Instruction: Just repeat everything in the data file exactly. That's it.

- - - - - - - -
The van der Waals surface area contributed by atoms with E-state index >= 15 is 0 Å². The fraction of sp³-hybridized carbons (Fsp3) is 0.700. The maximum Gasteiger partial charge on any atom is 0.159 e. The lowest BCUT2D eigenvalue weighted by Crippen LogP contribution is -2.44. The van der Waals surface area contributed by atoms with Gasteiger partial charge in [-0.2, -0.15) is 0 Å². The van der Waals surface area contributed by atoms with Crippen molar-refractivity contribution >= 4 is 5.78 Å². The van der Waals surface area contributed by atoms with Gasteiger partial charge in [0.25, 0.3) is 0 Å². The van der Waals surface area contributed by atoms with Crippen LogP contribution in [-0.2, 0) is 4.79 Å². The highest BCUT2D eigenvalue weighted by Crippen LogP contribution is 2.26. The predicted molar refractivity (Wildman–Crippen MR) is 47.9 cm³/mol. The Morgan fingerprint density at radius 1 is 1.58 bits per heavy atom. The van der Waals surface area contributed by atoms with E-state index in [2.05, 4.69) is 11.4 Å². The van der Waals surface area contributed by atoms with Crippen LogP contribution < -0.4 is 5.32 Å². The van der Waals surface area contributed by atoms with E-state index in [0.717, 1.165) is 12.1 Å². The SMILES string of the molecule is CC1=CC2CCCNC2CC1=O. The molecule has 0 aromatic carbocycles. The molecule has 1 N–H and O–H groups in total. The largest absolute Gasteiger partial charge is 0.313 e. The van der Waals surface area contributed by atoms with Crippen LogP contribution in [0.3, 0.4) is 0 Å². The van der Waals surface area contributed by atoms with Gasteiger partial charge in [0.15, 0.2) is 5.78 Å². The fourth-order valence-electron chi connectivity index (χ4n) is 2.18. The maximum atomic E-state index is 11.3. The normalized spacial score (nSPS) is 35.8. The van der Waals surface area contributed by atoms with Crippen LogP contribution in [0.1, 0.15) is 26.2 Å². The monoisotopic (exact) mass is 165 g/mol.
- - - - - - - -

The van der Waals surface area contributed by atoms with E-state index >= 15 is 0 Å². The fraction of sp³-hybridized carbons (Fsp3) is 0.700. The maximum Gasteiger partial charge on any atom is 0.159 e. The lowest BCUT2D eigenvalue weighted by Crippen LogP contribution is -2.44. The van der Waals surface area contributed by atoms with Gasteiger partial charge in [-0.2, -0.15) is 0 Å². The van der Waals surface area contributed by atoms with Crippen molar-refractivity contribution >= 4 is 5.78 Å². The van der Waals surface area contributed by atoms with Gasteiger partial charge in [0.25, 0.3) is 0 Å². The van der Waals surface area contributed by atoms with Crippen LogP contribution in [-0.2, 0) is 4.79 Å². The highest BCUT2D eigenvalue weighted by Crippen LogP contribution is 2.26. The predicted molar refractivity (Wildman–Crippen MR) is 47.9 cm³/mol. The Morgan fingerprint density at radius 1 is 1.58 bits per heavy atom. The van der Waals surface area contributed by atoms with E-state index in [2.05, 4.69) is 11.4 Å². The van der Waals surface area contributed by atoms with Crippen LogP contribution < -0.4 is 5.32 Å². The van der Waals surface area contributed by atoms with E-state index in [0.717, 1.165) is 12.1 Å². The SMILES string of the molecule is CC1=CC2CCCNC2CC1=O. The molecule has 0 aromatic carbocycles. The molecule has 1 N–H and O–H groups in total. The largest absolute Gasteiger partial charge is 0.313 e. The van der Waals surface area contributed by atoms with Crippen LogP contribution in [0.3, 0.4) is 0 Å². The van der Waals surface area contributed by atoms with Gasteiger partial charge in [0.15, 0.2) is 5.78 Å². The fourth-order valence-electron chi connectivity index (χ4n) is 2.18. The maximum atomic E-state index is 11.3. The normalized spacial score (nSPS) is 35.8. The van der Waals surface area contributed by atoms with Crippen LogP contribution in [0.1, 0.15) is 26.2 Å². The monoisotopic (exact) mass is 165 g/mol.